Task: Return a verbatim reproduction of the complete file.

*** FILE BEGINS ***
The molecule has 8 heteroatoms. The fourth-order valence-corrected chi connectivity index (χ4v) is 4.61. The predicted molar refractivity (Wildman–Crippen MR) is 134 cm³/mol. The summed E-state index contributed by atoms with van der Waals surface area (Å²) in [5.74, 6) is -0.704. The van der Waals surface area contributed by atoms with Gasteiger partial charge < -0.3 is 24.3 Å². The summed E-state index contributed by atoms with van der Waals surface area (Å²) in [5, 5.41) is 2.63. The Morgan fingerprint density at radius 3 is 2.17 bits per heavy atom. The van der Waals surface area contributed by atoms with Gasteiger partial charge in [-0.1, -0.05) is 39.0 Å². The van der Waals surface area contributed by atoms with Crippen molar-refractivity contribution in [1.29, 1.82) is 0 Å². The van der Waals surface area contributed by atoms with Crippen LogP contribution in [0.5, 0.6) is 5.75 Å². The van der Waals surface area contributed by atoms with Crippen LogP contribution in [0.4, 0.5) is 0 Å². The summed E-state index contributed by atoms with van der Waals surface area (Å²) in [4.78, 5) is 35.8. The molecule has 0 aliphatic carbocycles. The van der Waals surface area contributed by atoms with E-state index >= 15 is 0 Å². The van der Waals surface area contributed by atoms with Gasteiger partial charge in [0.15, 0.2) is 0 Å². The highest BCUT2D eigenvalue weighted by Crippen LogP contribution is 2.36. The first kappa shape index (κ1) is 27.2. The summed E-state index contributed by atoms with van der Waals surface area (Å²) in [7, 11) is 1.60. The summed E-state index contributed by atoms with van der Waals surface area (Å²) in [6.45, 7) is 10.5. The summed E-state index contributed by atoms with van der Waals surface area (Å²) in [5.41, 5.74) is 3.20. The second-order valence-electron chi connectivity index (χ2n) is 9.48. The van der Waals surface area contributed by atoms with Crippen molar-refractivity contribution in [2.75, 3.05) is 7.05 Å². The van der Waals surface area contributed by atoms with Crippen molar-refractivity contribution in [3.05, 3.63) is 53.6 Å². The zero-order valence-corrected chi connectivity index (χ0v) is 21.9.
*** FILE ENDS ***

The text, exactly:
The molecule has 8 heteroatoms. The fourth-order valence-corrected chi connectivity index (χ4v) is 4.61. The predicted molar refractivity (Wildman–Crippen MR) is 134 cm³/mol. The summed E-state index contributed by atoms with van der Waals surface area (Å²) in [5.74, 6) is -0.704. The van der Waals surface area contributed by atoms with Gasteiger partial charge < -0.3 is 24.3 Å². The summed E-state index contributed by atoms with van der Waals surface area (Å²) in [5, 5.41) is 2.63. The Morgan fingerprint density at radius 3 is 2.17 bits per heavy atom. The van der Waals surface area contributed by atoms with Gasteiger partial charge in [-0.1, -0.05) is 39.0 Å². The van der Waals surface area contributed by atoms with Crippen molar-refractivity contribution in [1.29, 1.82) is 0 Å². The van der Waals surface area contributed by atoms with Crippen LogP contribution in [0.5, 0.6) is 5.75 Å². The van der Waals surface area contributed by atoms with Crippen LogP contribution in [0.4, 0.5) is 0 Å². The summed E-state index contributed by atoms with van der Waals surface area (Å²) in [4.78, 5) is 35.8. The molecule has 0 aliphatic carbocycles. The van der Waals surface area contributed by atoms with E-state index >= 15 is 0 Å². The van der Waals surface area contributed by atoms with Gasteiger partial charge in [0.15, 0.2) is 0 Å². The highest BCUT2D eigenvalue weighted by Crippen LogP contribution is 2.36. The first kappa shape index (κ1) is 27.2. The summed E-state index contributed by atoms with van der Waals surface area (Å²) in [7, 11) is 1.60. The summed E-state index contributed by atoms with van der Waals surface area (Å²) in [6.45, 7) is 10.5. The summed E-state index contributed by atoms with van der Waals surface area (Å²) in [5.41, 5.74) is 3.20. The second-order valence-electron chi connectivity index (χ2n) is 9.48. The van der Waals surface area contributed by atoms with Crippen molar-refractivity contribution in [2.75, 3.05) is 7.05 Å². The van der Waals surface area contributed by atoms with Crippen molar-refractivity contribution in [3.05, 3.63) is 53.6 Å². The zero-order valence-corrected chi connectivity index (χ0v) is 21.9.